Indeed, the notion that respondents are inclined to understate their alcohol consumption and to give false negative responses to questions on drug use has generally been supported [24–26]. Such misreporting may include elements of self-deception, and thus be motivated more or less unconsciously. To some extent, observed self–other discrepancies with respect to substance use may therefore reflect the respondents' misperception of their own drinking or drug use. Under-reporting may also occur because the respondents conceal the truth intentionally, for instance, because they are suspicious about the confidentiality of their responses . However, it is highly unlikely that their estimates of peers' substance use may be affected by such concerns.
Most studies on misperceived drinking norms are based on samples of students in their late teens or early 20s, but whether the tendency to under-report varies with age is unknown. However, according to Borsari & Muellerleile , the phenomenon may not apply to college students because they are unlikely to perceive heavy drinking as socially undesirable. Moreover, their meta-analysis showed that college students' self-reported alcohol consumption corresponded quite well with that reported by collateral informants. However, another recent study clearly indicated there is a social desirability bias in survey data on college drinking, implying that the observed consumption level is likely to be deflated .
Sample representativeness is another basic issue. Ideally, studies aimed at measuring actual prevalence rates should be based on representative samples with response rates close to maximum. However, as reported in Borsari & Carey's  review of the social norms literature, convenience samples are used widely while the response rates for studies based on other samples have generally been modest. In fact, participation rates well below 50% are now fairly common (e.g. [8,12,30–33]). It is true that this may not necessarily pose serious problems, but some studies indicate that there is a positive correlation between non-participation and alcohol use [34–36]. If so, survey participants may be quite right when reporting that the average co-student drinks more than themselves. However, the research on non-response bias in relation to drinking is meagre and the findings have been mixed . One may still assume that the lower the response rate, the greater the risk that the sample differs from the population with respect to drinking.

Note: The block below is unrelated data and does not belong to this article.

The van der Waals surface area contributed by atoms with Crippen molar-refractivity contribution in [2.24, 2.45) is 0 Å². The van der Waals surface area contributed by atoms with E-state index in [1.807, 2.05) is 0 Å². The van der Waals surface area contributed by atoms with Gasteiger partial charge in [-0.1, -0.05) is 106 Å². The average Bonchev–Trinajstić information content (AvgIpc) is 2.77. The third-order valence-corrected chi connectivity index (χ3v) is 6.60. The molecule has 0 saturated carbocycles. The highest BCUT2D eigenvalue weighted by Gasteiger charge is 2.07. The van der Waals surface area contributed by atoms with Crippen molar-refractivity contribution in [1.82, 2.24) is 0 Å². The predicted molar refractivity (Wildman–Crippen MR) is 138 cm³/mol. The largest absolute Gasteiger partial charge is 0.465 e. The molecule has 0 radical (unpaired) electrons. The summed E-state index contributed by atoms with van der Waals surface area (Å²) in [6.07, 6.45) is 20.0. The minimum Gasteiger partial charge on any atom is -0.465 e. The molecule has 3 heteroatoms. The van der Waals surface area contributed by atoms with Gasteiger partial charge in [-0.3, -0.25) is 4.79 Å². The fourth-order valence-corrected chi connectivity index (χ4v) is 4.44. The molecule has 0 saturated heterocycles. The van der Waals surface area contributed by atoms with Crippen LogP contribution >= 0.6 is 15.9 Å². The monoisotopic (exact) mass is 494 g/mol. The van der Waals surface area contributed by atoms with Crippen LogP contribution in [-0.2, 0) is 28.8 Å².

The dubious use of ‘friends’ as reference group
Borsary & Carey's  meta-analysis indicated that the degree to which youth overestimate others' drinking depends on their proximity to the reference group. While the observed self–other discrepancy was substantial when ‘the others’ referred to a distal group (e.g. ‘other students’), it was generally quite modest with respect to the respondents' friends. Numerous subsequent studies have revealed similar findings (e.g. [12,33,38,39]). However, for various reasons, using ‘friends’ as a target is troublesome.